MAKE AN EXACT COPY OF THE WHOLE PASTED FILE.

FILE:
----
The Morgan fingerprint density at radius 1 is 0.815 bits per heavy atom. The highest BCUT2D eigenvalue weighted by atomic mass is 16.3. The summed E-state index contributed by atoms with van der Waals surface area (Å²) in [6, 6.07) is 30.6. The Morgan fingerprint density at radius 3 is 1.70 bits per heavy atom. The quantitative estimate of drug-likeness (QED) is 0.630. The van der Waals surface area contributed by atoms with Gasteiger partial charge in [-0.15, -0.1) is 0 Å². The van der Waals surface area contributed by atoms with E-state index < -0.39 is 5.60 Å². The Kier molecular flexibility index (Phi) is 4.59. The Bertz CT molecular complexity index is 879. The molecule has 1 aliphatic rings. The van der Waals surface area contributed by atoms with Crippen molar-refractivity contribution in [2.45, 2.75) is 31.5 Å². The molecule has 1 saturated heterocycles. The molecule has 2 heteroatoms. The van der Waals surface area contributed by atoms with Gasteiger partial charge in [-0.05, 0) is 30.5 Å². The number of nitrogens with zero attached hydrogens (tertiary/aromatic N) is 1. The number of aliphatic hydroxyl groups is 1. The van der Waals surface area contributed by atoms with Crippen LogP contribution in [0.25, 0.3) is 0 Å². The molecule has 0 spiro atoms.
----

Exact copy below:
The Morgan fingerprint density at radius 1 is 0.815 bits per heavy atom. The highest BCUT2D eigenvalue weighted by atomic mass is 16.3. The summed E-state index contributed by atoms with van der Waals surface area (Å²) in [6, 6.07) is 30.6. The Morgan fingerprint density at radius 3 is 1.70 bits per heavy atom. The quantitative estimate of drug-likeness (QED) is 0.630. The van der Waals surface area contributed by atoms with Gasteiger partial charge in [-0.15, -0.1) is 0 Å². The van der Waals surface area contributed by atoms with E-state index < -0.39 is 5.60 Å². The Kier molecular flexibility index (Phi) is 4.59. The Bertz CT molecular complexity index is 879. The molecule has 1 aliphatic rings. The van der Waals surface area contributed by atoms with Crippen molar-refractivity contribution in [2.45, 2.75) is 31.5 Å². The molecule has 1 saturated heterocycles. The molecule has 2 heteroatoms. The van der Waals surface area contributed by atoms with Gasteiger partial charge in [-0.05, 0) is 30.5 Å². The number of nitrogens with zero attached hydrogens (tertiary/aromatic N) is 1. The number of aliphatic hydroxyl groups is 1. The van der Waals surface area contributed by atoms with Crippen LogP contribution in [0.25, 0.3) is 0 Å². The molecule has 0 spiro atoms.